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photographer E-Yaji.
The Mary and George Bloch Collection: Part V  
Bonham's, Hong Kong, 27 May 2012: Lot 28 

Lot 28


Lot 28
Treasury 6, no. 1293 &1294 (‘Imperial Twins’)

Two blue-and-white porcelain ‘dragons’ snuff bottles

Colourless glaze on cobalt on porcelain; two bottles; each with a convex lip and slightly concave foot; each painted under the glaze with an identical composition of a continuous design of two Imperial five-clawed dragons, one about to grasp a flaming pearl, each beast filling one main side and surrounded by formalized clouds; the foot inscribed in underglaze-blue regular script, Daoguang nian zhi (‘Made during the Daoguang period’); each with the lip and inner neck glazed; the interior unglazed
Jingdezhen, 1821–1850
Heights: 5.6 cm
Mouth/lip: 0.71/1.45 and 0.75/1.40 cm
Stoppers: glass, pearl finials; vinyl collars

First bottle:
Robert Hall (1979)
Gerd Lester (1986)
Second bottle:
Sotheby’s, London, 6 June 1988, lot 13

First bottle:
Kleiner 1987,no. 233
Treasury 6, no. 1293
Second bottle:
Kleiner 1995, no. 223
Treasury 6, no. 1294

First bottle:
Sydney L. Moss Ltd., London, October 1987
Creditanstalt, Vienna, May–June 1993
Second bottle:
British Museum, London, June–October 1995
Israel Museum, Jerusalem, July–November 1997

Production of sets or series of porcelain snuff bottles continued in the Daoguang period. Surviving examples on which the same design is seen over and over again, often with differences in composition, suggest that favoured designs were ordered in sets of ten, twenty, or possibly more. When supplies ran low, they were reordered. If surviving examples are anything to go by, the Daoguang reign saw no reduction in Imperial porcelain snuff-bottle production; it is possible that more were produced per annum during the Daoguang reign than either before or afterwards. Another from this set remains in the Imperial collection (Li Jiufang 2002, no. 333), and one is in the Franz Collection (Sin, Hui, and Kwong 1996, no. 88).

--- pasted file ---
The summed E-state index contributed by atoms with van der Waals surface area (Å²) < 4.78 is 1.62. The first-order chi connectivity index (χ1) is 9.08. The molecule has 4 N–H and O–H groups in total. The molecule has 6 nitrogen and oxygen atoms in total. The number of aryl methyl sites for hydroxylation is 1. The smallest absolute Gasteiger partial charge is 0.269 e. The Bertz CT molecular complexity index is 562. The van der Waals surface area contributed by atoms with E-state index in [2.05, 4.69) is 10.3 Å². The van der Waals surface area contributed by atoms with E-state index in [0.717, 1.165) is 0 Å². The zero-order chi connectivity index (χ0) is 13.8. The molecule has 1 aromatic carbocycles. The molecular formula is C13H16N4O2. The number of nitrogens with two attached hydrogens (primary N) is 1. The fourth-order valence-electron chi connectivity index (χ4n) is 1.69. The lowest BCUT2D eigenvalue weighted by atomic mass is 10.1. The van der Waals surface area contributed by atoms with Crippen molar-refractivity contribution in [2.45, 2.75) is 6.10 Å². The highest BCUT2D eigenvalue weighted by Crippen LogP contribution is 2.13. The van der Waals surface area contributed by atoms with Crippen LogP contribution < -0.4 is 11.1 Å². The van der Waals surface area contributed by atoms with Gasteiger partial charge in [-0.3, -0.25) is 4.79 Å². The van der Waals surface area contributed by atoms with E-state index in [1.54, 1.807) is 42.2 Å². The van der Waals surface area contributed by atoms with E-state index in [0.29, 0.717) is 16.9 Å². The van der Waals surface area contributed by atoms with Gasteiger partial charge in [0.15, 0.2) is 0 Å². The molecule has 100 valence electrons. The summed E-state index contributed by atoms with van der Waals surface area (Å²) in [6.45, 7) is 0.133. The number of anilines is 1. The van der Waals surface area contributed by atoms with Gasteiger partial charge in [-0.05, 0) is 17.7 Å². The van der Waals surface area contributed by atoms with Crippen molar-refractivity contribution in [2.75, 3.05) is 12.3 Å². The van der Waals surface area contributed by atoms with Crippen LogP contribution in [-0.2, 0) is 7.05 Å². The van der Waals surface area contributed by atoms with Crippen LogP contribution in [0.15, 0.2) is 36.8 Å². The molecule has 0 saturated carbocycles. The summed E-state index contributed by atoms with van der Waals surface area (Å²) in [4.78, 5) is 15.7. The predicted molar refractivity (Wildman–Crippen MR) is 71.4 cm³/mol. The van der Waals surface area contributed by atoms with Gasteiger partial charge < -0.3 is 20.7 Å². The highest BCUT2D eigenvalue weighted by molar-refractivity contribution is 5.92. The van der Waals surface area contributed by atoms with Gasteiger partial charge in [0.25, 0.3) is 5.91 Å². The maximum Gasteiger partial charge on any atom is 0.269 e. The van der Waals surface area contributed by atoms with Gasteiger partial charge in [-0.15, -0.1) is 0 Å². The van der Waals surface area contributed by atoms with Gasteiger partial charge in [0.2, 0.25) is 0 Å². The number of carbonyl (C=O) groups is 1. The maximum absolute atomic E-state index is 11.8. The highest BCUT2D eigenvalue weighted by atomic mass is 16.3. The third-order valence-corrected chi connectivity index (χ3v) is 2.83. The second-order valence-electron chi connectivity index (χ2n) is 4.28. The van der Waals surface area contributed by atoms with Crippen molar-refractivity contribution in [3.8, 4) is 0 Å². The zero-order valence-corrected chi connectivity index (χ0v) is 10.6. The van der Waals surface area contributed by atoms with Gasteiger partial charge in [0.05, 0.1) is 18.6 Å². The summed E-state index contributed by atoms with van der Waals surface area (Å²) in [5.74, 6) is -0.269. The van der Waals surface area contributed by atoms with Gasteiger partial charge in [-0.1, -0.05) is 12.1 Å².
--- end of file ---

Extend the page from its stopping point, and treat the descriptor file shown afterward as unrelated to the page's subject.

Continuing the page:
With the compressed form of these bottles, We see classical construction in a two-part mould with vertical join and, in this case, unglazed interiors. There seems to have been a greater tendency in the mid-Qing to glaze the interiors of uncompressed forms than of compressed ones. By the Daoguang reign, however, most porcelain bottles (with the notable exception of the Wang Bingrong group, such as Sale 1, lot 112) had glazed interiors, so these are an exception. Whatever the root cause of this shift in fashion, it spanned the mid-Qing period; we can only suggest that the unglazed interiors here indicate a date from early in the reign.

There is one last feature of this impressive pair that is worth mentioning, although they are not, strictly speaking a pair at all, but two of a series or set. The control of the fine-line drawing is exceptional for bottles on a normal porcelain surface, as opposed to the special surface developed to control underglaze pigment. The massive production of underglaze snuff bottles of the mid-Qing period appears to have paid off in the refinement of the technology needed to control these volatile pigments when it mattered.



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Hugh Moss |